The Tories will argue that the instruments are already in place to transition to a low-carbon and closed-loop economy, through the various bills they have published (albeit all delayed by Brexit negotiations) over the last one or two years.

Green campaigners the Aldersgate Group has launched its own election manifesto wishlist today (21 November), calling for existing legislative frameworks to be delivered to ensure the UK adopts a leadership position on the net-zero transition.

The Aldersgate Group’s, Time for action: building a competitive and inclusive green economy manifesto report called for a targeted update of the Clean Growth Strategy that includes new policies for the built environment and transport to be published ahead of the COP26 climate summit next winter.

A national low-carbon skills strategy should also be developed to ensure industry, local bodies and government create a holistic approach to attracting skilled workers and investment into green growth industries.

On the Environment Bill, the Group has called for safeguards on environmental protections currently enshrined in EU law to be increased through legally binding environmental improvement targets and establishing delivery policies covering key areas such as air, water, soils, peatland, biodiversity and resource efficiency.

A “radical improvement” in the UK’s resource productivity is also required and can be delivered through the Resources and Waste Strategy, including new product standards and fiscal incentives through extended producer responsibility schemes and tax rebates for resource-efficient products.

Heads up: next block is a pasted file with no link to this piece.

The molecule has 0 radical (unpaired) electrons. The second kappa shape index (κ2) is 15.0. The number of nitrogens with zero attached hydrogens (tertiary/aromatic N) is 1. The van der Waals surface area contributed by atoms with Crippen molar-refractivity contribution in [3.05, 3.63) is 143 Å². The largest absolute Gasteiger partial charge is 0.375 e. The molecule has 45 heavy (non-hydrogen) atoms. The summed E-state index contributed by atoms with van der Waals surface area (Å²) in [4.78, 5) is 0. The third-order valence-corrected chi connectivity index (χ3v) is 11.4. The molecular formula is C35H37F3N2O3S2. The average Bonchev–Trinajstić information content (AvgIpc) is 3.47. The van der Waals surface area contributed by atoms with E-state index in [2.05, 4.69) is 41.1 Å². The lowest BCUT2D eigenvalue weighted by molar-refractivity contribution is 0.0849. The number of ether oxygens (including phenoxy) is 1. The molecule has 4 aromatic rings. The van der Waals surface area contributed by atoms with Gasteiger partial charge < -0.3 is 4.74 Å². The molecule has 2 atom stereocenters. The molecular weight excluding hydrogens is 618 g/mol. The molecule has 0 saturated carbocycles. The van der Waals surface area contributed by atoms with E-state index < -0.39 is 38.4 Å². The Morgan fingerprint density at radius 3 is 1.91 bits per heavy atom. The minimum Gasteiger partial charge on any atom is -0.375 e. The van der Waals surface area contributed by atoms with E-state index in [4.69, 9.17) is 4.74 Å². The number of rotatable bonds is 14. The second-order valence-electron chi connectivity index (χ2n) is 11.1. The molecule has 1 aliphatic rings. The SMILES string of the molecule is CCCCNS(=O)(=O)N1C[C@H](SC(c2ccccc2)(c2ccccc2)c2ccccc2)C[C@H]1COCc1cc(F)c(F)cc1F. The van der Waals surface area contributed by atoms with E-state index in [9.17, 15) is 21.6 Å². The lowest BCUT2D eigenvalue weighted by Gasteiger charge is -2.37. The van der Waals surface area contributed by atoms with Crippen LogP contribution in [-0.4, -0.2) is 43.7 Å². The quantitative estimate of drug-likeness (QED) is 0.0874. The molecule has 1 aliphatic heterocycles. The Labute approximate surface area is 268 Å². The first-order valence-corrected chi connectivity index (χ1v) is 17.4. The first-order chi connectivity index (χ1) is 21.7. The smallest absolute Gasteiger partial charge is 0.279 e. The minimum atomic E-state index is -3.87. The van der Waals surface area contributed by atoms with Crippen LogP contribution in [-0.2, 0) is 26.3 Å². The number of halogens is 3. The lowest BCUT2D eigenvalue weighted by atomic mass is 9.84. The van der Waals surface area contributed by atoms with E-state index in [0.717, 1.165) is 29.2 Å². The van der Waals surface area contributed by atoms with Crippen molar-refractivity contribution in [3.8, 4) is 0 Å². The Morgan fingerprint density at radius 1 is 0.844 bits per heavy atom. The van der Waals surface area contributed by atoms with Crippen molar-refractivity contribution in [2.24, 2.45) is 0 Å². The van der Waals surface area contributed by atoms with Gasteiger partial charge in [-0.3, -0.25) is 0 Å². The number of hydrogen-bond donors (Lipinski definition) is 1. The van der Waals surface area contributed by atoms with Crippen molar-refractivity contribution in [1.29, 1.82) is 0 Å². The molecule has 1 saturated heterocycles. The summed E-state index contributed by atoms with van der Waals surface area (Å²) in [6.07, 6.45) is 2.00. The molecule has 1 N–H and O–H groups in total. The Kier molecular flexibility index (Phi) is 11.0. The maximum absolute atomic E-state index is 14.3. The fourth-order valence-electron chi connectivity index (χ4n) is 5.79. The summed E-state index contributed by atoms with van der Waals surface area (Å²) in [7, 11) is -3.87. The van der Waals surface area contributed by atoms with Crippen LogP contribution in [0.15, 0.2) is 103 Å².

Green finance is also a key area of the manifesto, with the Green Finance Strategy ideally used to introduce a mandatory requirement for businesses and investors to disclose their exposure to climate-related risks from the early 2020s in line with the TCFD recommendations.

All of this should be extended and championed further through global calls for actions and new trade deals that promote sustainability.

Nick Molho, Executive Director of the Aldersgate Group, said: “This General Election is taking place at a crucial moment for the environment and the UK’s future competitiveness. Actions over the next five years will determine the UK’s ability to achieve its environmental targets and will also have a profound impact on whether UK businesses can become leading providers of the low carbon goods and services the world economy will increasingly demand.

“The UK will be hosting the critical COP26 climate summit less than a year after the General Election. To be in a credible position to encourage international partners to increase their commitments on climate change, the next government will need to demonstrate that the UK has a comprehensive plan in place to deliver its own net-zero target.”

Matt Mace



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| Brexit | Clean Growth Strategy | cop26 | green economy | Green Party | low carbon | Green Policy